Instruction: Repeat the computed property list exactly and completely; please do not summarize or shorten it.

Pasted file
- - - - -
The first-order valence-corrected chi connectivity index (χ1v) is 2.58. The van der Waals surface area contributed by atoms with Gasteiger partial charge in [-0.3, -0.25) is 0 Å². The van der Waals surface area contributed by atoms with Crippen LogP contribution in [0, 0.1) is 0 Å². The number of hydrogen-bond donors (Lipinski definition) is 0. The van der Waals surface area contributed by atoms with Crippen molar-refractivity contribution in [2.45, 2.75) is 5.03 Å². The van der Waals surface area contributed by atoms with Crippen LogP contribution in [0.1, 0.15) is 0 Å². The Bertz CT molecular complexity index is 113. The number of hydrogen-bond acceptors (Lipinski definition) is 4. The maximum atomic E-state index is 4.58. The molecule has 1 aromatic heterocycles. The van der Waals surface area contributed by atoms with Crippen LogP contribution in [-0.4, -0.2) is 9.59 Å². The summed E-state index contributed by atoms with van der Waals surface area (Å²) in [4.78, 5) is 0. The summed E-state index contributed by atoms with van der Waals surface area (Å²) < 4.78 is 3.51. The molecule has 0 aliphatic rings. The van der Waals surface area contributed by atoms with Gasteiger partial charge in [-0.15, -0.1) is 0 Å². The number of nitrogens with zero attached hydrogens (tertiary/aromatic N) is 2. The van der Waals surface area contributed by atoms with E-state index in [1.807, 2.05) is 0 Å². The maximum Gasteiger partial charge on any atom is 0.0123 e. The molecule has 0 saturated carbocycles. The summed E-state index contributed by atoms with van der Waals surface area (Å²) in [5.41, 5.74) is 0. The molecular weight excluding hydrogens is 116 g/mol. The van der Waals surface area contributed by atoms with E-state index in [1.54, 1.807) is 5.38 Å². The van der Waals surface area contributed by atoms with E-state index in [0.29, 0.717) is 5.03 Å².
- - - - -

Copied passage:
The first-order valence-corrected chi connectivity index (χ1v) is 2.58. The van der Waals surface area contributed by atoms with Gasteiger partial charge in [-0.3, -0.25) is 0 Å². The van der Waals surface area contributed by atoms with Crippen LogP contribution in [0, 0.1) is 0 Å². The number of hydrogen-bond donors (Lipinski definition) is 0. The van der Waals surface area contributed by atoms with Crippen molar-refractivity contribution in [2.45, 2.75) is 5.03 Å². The van der Waals surface area contributed by atoms with Crippen LogP contribution in [0.1, 0.15) is 0 Å². The Bertz CT molecular complexity index is 113. The number of hydrogen-bond acceptors (Lipinski definition) is 4. The maximum atomic E-state index is 4.58. The molecule has 1 aromatic heterocycles. The van der Waals surface area contributed by atoms with Crippen LogP contribution in [-0.4, -0.2) is 9.59 Å². The summed E-state index contributed by atoms with van der Waals surface area (Å²) in [4.78, 5) is 0. The summed E-state index contributed by atoms with van der Waals surface area (Å²) < 4.78 is 3.51. The molecule has 0 aliphatic rings. The van der Waals surface area contributed by atoms with Gasteiger partial charge in [-0.15, -0.1) is 0 Å². The number of nitrogens with zero attached hydrogens (tertiary/aromatic N) is 2. The van der Waals surface area contributed by atoms with E-state index in [1.807, 2.05) is 0 Å². The maximum Gasteiger partial charge on any atom is 0.0123 e. The molecule has 0 saturated carbocycles. The summed E-state index contributed by atoms with van der Waals surface area (Å²) in [5.41, 5.74) is 0. The molecular weight excluding hydrogens is 116 g/mol. The van der Waals surface area contributed by atoms with E-state index in [1.54, 1.807) is 5.38 Å². The van der Waals surface area contributed by atoms with E-state index in [0.29, 0.717) is 5.03 Å².